Category Archives: News and Noteworthy

Sundress Releases Marvels by MR Sheffield

Sundress Releases Marvels by MR Sheffield

Marvels by MR Sheffield

Sundress Publications announces the pre-release of MR Sheffield’s new collection, Marvels. An “irreducible kind of book that pivots on every page, refuses to be pinned down” says Julie Marie Wade, author of Catechism: A Love Story and SIX, cautioning that “this book will wild you, Reader, gently.”

MR Sheffield’s Marvels is a séance; a chant of snake bites, wrens, and spiders, nesting and untangling; the instinct of a mother disoriented by her grief; a daughter finding her way in sex and obsession; a family broken and searching for something to pull it back together. Sheffield utilizes H.D. Northrop’s found poems, which describe various creatures, to reveal the wild, instinctive nature of human emotion by repurposing Northrop’s descriptions and applying them to a family. Sheffield couples the poems with manipulated original images from Northrop’s text to drive the skepticism of the poems. Multiplied spiders in the wrong color, transposed boa constrictors, and streaked antelope eyes are juxtaposed with poems about familial grief and resentment, alerting the reader to her instincts. This is the collection that steps back and reveals that instead of visiting an exhibit, admiring the lifelike animals from the soft fur to the magnetizing eyes, we are the exhibit, propped up and trapped behind the glass.

“When the narrator of MR Sheffield’s collection imagines “making a nest of you,” we are invited to make a nest back. Each word and image in this text builds a found and invented structure, layer by layer, for us to writhe around inside of. This multimodal work aims to enthrall us with a nontraditional, visual magic, both human and animal.”

— Nicole Oquendo, author of Telomeres and some prophets

“‘…there is no grief like this and no name for it,’ Sheffield’s speaker confesses in ‘the boa-constrictor,’ which, like all poems inside Marvels, uncoils to reveal monstrous truths about love and loss in a wilderness haunted by the familial. I have yet to find my way out of Sheffield’s collection, months after entering—I don’t believe I’ll ever want to. Between admiring the partnering images and found language from H.D. Northrop’s book of the same name, this collection asks readers—no, dares them—to put their face close to its glass and tap.”

— James A.H. White

MR Sheffield’s work has been published in Black Warrior Review, Hayden’s FerryReview, The Florida Review, and other publications. This is her first book.

Pre-order at https://squareup.com/market/sundress-publications

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Nominations Open for 2018 Best of the Net Anthology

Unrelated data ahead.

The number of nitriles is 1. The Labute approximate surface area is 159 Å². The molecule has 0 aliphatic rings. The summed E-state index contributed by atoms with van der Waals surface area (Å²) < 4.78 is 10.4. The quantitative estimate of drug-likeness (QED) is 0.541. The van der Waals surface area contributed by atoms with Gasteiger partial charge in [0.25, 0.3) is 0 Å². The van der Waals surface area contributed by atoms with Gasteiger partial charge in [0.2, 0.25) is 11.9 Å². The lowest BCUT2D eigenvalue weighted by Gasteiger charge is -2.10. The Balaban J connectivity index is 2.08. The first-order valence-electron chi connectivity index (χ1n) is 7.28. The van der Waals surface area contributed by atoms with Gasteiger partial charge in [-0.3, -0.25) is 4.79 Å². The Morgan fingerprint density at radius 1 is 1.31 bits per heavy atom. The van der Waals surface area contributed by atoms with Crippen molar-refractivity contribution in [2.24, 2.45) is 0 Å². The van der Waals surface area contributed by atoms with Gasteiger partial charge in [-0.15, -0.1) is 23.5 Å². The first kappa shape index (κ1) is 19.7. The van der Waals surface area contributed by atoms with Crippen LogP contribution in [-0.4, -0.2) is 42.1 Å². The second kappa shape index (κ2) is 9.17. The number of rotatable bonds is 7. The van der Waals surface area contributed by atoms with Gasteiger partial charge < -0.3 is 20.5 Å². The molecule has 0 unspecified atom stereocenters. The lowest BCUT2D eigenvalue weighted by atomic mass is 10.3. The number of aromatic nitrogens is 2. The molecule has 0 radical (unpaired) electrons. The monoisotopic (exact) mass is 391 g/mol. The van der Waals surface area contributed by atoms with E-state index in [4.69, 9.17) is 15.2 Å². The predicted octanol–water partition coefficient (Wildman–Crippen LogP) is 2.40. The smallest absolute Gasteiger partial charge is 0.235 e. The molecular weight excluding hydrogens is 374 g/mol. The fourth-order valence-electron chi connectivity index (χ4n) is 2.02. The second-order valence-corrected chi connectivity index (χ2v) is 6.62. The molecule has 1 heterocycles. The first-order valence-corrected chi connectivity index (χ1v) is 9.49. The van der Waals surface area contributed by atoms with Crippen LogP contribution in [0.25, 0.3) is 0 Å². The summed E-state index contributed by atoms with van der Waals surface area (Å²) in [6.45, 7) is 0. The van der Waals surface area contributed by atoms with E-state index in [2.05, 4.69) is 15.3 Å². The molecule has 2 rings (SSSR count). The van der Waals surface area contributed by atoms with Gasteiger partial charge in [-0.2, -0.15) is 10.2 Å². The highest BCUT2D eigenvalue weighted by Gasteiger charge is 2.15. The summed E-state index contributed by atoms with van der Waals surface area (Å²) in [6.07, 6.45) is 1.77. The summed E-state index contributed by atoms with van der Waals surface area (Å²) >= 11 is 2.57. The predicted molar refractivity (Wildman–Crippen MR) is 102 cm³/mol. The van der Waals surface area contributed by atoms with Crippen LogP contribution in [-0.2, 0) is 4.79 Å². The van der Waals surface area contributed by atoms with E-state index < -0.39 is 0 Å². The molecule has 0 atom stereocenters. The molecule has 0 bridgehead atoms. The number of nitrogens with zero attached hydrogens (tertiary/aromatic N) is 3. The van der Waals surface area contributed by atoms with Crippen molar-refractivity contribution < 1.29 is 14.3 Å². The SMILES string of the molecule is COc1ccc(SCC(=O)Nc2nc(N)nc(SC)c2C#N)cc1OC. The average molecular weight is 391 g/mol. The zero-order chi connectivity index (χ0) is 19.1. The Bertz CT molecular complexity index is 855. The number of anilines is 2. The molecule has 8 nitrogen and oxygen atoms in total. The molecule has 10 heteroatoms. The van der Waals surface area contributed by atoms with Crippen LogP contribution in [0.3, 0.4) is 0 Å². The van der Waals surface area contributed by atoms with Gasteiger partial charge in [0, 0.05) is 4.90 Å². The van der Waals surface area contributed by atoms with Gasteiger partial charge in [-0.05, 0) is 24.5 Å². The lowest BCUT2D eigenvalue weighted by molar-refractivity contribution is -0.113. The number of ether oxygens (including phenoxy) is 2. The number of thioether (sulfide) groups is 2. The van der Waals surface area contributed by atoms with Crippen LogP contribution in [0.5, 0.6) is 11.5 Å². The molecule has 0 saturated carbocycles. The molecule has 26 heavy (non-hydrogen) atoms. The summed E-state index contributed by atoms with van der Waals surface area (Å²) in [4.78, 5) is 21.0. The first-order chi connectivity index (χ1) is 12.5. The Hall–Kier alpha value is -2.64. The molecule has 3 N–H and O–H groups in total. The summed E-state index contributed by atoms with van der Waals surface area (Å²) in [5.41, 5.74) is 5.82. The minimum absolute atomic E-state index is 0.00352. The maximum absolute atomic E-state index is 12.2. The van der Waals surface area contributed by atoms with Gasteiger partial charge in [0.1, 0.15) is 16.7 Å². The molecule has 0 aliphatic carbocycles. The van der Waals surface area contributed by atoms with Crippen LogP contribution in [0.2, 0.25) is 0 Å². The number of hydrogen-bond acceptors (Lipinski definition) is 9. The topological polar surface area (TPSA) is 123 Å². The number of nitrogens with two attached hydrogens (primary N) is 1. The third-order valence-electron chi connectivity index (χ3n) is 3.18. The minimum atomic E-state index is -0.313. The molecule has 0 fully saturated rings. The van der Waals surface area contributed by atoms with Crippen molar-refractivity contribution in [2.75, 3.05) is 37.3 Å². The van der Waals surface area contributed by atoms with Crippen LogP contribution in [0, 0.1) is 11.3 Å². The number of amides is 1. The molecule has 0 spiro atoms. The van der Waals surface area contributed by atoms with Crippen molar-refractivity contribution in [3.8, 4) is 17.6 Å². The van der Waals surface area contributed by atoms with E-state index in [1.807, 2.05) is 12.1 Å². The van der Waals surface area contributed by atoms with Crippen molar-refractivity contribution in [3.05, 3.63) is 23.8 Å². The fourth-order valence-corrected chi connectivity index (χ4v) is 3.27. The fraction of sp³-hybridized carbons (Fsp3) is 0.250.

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Nominations are now open for the annual Best of the Net anthology from Sundress Publications. This anthology promotes the diverse and growing collection of voices who are publishing their work online and serves to bring greater respect to an innovative and continually expanding medium.

Nominations must have originally appeared online, and must have been first published or appeared on the web between July 1, 2017 and June 30, 2018.

Nominations must come from the editor of the publication (journal, chapbook, online press, etc.), or, if the work is self-published, it must be sent by the author. For journals and presses, each entry may include up to six poems, two stories, and two works of creative nonfiction for consideration. For individuals sending self-published work, please send no more than two pieces regardless of genre.

Please include both the URL of the poem, story, or essay as well as a full text version in a Word or RTF document. Nominations must also include the author’s name and email address as well as the name, contact info, and URL of the journal.

Submissions must be sent via email to bestofthenet@sundresspublications.com between July 1st and September 30th, 2018.

See the full submission guidelines here: http://www.sundresspublications.com/bestof/submit.htm

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Summer 2018 Fiction Writing Retreat

SAFTALOGO

Sundress Academy for the Arts Announces
2018 Summer Fiction Writing Retreat

The Sundress Academy for the Arts is thrilled to announce its Summer Fiction Writing Retreat, which runs from Friday, June 15 to 17, 2018.  The three-day, two-night camping retreat will be held at SAFTA’s own Firefly Farms in Knoxville, Tennessee.  This year’s retreat will focus on generative fiction writing and include two break-out sessions, “Conflict and POV as Perspective” and “Writing the Travel Narrative,” plus discussions on kicking writer’s block, publishing, and more.

A weekend pass includes one-on-one and group instruction, writing supplies, food, drinks, transportation to and from the airport, and all on-site amenities for $250.  Tents, sleeping bags, and other camping equipment are available to rent for $25.  Payment plans are available if you reserve by April 17, 2018; inquire via email for details.

The event will be open to writers of all backgrounds and provide an opportunity to work with many talented, published fiction writers from around the country, including Mary Miller and Jeanne Thornton.

unnamed-1Mary Miller is the author of two collections of short stories, Big World (Short Flight/Long Drive Books, 2009) and Always Happy Hour (Liveright, 2017), as well as a novel, The Last Days of California (Liveright, 2014), which has been optioned for film by Amazon Studios. Her stories have appeared in the Oxford American, Electric Literature’s Recommended Reading, McSweeney’s Quarterly, American Short Fiction, Mississippi Review, and many others. She is a former James A. Michener Fellow in Fiction at the University of Texas and John and Renée Grisham Writer-in-Residence at Ole Miss. 

Jeanne Thornton is the author of The Black Emerald and thornton_author-photo_smallThe Dream of Doctor Bantam, the latter a Lambda Literary Award finalist for 2012. She is the co-publisher of Instar Books and the creator of the webcomics Bad Mother and The Man Who Hates Fun. Her work has appeared or is forthcoming in n+1, WIRED, WSQ, CURA, and other places. She lives in Brooklyn. Find her online at:  http://fictioncircus.com/Jeanne.

Space at this workshop is limited to 15 writers, so reserve your place today at:
https://squareup.com/market/sundress-publications